In Curry v. Block, the Eleventh Circuit held that the Consolidated Farm and Rural Development Act ("CFRA") imposed a mandatory duty on the Secretary of Agriculture to implement, through rulemaking, certain loan servicing and foreclosure avoidance mechanisms. Curry, 738 F.2d at 1562-64. The Eleventh Circuit reasoned that, "the urgent need Congress perceived for deferral relief to farmers . . .render it a bit late to begin the accumulation of decisional guides." Id. at 1563 (citing Matzke v. Block, 732 F.2d 799, 802 (10th Cir. 1984)(internal quotations omitted)).
Plaintiffs in this case lack the statutory mandate identified by the courts in the Horse Protection Act and the CFRA. Unlike the Horse Protection Act, which specifically banned soring practices, and the CFRA, which specifically created a deferral relief program, the BCRA does not contain similar requirements regarding 527 organizations. Rather, plaintiffs raise the more general challenge that 527 groups are circumventing BCRA's "overarching purpose . . . to close soft-money loopholes." Plaintiffs' Mot. For Sum. Jmt. at 40 (Apr. 28, 2005). The discretion of the Agencies in Curry and Lyng was circumscribed by clear mandates in the Acts to address and implement discreet policies. Here, in contrast, the BCRA places no such parameters on the Agencies treatment of 527 groups. Therefore, the Court is not persuaded that the Agency's decision to pursue adjudication over rulemaking is, per se, an abuse of discretion.
The case of Common Cause v. FEC, 692 F. Supp. 1391 (D.D.C. 1987), relied upon by both parties, further illustrates that a statutory mandate is a crucial component to a finding that an agency's reliance on adjudication was arbitrary and capricious. In Common Cause, plaintiffs raised two distinct challenges. First, they argued that FEC's interpretations of sections of FECA pertaining to "soft money" were contrary to law. Id. at 1393. Second, plaintiffs maintained that the FEC's denial of plaintiffs' rulemaking petition based on insufficiency of supporting evidence was arbitrary and capricious because the Commission had ample evidence to justify a rulemaking. Id. at 1394. On the first challenge, the Court agreed with the plaintiffs, holding that "the agency interpret[ed] its statute in a way that flatly contradicts Congress' express purpose." Id. at 1396. In its arbitrary and capricious review, however, the Court held that FEC's decision not to initiate rule-making did not constitute the "exceptional situation of egregious error" required to find the FEC's action arbitrary and capricious. Id. at 1397. Thus, the Court remanded the matter to FEC to reconsider its petition for rulemaking.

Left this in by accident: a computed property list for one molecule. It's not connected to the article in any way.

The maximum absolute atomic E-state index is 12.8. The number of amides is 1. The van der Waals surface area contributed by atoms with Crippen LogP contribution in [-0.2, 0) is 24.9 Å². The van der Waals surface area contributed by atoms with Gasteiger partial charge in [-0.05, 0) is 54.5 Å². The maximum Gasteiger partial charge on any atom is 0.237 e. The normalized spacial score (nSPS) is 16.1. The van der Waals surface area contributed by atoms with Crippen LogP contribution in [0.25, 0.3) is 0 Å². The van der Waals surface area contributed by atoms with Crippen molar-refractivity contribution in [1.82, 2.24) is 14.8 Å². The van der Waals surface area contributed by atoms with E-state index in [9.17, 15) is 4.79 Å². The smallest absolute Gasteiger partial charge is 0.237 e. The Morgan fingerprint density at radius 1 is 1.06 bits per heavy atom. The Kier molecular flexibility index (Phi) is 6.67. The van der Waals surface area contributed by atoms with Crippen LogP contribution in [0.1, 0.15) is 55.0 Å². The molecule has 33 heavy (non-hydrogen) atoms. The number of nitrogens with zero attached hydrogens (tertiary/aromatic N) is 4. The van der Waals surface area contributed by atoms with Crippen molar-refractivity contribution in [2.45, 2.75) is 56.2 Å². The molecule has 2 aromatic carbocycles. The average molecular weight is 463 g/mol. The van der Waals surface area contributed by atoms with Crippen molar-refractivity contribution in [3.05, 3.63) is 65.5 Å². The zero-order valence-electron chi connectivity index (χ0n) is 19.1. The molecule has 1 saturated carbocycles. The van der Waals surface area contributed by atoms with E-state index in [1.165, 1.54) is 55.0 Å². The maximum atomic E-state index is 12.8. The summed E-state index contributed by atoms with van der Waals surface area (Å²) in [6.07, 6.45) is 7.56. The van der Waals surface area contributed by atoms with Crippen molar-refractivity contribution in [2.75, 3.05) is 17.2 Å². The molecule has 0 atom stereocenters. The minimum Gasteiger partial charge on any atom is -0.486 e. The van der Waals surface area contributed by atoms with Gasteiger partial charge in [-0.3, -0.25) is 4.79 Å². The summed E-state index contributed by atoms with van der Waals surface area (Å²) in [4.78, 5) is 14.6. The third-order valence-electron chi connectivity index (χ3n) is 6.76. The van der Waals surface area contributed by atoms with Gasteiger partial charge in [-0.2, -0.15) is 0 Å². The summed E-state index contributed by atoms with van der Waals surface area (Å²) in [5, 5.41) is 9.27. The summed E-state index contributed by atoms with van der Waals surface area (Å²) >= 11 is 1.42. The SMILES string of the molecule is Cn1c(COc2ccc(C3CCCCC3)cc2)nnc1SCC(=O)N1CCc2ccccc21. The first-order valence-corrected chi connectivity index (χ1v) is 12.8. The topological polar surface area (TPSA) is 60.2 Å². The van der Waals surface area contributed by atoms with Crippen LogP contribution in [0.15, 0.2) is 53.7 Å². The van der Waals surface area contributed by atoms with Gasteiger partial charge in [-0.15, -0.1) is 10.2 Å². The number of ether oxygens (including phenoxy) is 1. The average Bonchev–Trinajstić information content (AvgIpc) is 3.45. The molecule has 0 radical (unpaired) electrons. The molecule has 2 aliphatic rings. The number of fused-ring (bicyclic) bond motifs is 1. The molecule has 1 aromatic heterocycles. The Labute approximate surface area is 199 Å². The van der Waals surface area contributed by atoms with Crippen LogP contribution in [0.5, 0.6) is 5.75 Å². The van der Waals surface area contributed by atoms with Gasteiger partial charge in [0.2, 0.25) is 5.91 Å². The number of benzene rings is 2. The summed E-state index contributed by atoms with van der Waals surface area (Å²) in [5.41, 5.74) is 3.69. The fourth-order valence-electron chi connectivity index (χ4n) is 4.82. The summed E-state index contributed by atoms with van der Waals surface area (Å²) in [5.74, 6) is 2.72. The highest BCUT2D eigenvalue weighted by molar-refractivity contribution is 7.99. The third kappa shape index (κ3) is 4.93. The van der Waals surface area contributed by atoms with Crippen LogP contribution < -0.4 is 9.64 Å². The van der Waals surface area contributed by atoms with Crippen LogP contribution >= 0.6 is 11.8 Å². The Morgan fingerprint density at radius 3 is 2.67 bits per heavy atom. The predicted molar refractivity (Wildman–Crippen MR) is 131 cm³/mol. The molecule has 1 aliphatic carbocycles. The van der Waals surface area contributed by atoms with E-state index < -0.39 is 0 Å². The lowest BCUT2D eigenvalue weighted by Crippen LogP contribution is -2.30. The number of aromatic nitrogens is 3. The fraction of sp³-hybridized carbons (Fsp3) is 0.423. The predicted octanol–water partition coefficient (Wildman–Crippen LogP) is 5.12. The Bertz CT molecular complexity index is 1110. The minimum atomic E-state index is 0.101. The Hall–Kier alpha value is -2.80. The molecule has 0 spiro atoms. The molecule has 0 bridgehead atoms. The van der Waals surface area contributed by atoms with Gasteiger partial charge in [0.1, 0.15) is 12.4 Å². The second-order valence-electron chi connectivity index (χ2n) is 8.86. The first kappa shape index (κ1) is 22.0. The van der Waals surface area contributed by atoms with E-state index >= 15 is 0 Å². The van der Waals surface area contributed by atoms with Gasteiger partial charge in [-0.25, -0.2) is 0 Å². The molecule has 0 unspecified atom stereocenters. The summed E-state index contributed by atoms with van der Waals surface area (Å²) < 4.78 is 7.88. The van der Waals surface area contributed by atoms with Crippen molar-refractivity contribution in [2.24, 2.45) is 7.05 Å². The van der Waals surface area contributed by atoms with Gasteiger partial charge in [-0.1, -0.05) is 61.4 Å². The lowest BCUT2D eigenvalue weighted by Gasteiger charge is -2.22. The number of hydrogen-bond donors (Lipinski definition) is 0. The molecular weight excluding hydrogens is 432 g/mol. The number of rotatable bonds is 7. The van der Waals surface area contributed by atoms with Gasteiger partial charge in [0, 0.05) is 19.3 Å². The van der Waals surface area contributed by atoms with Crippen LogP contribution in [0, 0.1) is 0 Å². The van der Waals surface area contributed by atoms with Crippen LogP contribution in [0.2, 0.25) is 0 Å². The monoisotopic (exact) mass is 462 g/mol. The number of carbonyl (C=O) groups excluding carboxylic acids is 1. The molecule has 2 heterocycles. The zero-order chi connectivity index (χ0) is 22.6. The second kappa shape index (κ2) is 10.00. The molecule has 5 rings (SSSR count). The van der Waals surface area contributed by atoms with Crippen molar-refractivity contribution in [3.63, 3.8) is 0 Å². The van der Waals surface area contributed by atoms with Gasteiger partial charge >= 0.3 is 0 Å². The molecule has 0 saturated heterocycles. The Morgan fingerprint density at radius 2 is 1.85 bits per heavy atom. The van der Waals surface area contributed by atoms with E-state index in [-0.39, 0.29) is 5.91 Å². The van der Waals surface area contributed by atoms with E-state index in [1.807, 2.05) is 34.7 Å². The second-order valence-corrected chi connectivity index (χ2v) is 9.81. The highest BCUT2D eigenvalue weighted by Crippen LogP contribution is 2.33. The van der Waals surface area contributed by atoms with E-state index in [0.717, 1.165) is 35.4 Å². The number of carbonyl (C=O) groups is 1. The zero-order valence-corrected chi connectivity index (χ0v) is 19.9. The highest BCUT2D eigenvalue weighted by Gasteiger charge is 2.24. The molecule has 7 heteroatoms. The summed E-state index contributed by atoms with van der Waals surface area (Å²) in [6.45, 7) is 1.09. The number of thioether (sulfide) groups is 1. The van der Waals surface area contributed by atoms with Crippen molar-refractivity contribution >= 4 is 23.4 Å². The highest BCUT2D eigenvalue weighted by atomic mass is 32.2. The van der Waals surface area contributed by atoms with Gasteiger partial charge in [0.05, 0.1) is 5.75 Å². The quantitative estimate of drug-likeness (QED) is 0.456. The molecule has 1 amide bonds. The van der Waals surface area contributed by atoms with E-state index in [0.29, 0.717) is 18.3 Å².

Here, plaintiffs have only raised the equivalent to the Common Cause plaintiffs' second claim. Plaintiffs in this case do not challenge FEC's interpretation of FECA or BCRA. Rather, their sole challenge is on the grounds that there is sufficient evidence on the record to require a rulemaking and, therefore, that FEC's failure to promulgate a rule is arbitrary and capricious. This claim was rejected by the Common Cause court, and the Court is not persuaded that the circumstances of this different conclusion here. Id.
The Court is troubled, however, by FEC's lack of explanation for its conclusion that adjudication is preferable to rulemaking for regulating 527 groups. Despite the aid of thirty-one witnesses and 100,000 comments, the single paragraph that comprises the FEC's reasoning meekly notes what appear to be only three reasons that rulemaking "may be inadvisable": (1) "the proposed rules might have affected hundreds or thousands of groups engaged in non-profit activity in ways that were both far reaching and difficult to predict"; (2) the regulations "would have entailed a degree of regulation that Congress did not elect to undertake itself when it increased the reporting obligations of 527 groups in 2000 and 2002 and when it substantially transformed campaign finance laws through BCRA"; and (3) "no change through regulation or definition of 'political committee' is mandated by BCRA or the Supreme Court's decision in McConnell." 69 Fed. Reg. at 68,065.
These "reasons," while perhaps sufficient to summarize the complexities of rulemaking, do not explain why adjudication avoids these or additional complexities. Indeed, the only conclusion that can be drawn from this reasoning is that the regulation of 527 groups is complicated. The Court does not disagree with that conclusion. What the E & J fails to explain, however, is how the problem becomes any less complicated or any more manageable if the FEC pursues case-by-case adjudication.
The E & J does not, for instance, discuss whether First Amendment or due process concerns might impair its ability to bring enforcement actions against 527 groups in the absence of a regulation providing clear guidance as to when those groups must register as a political committee. In fact, FECA provides a defense to "any person" who relies in "good faith" on FEC rules.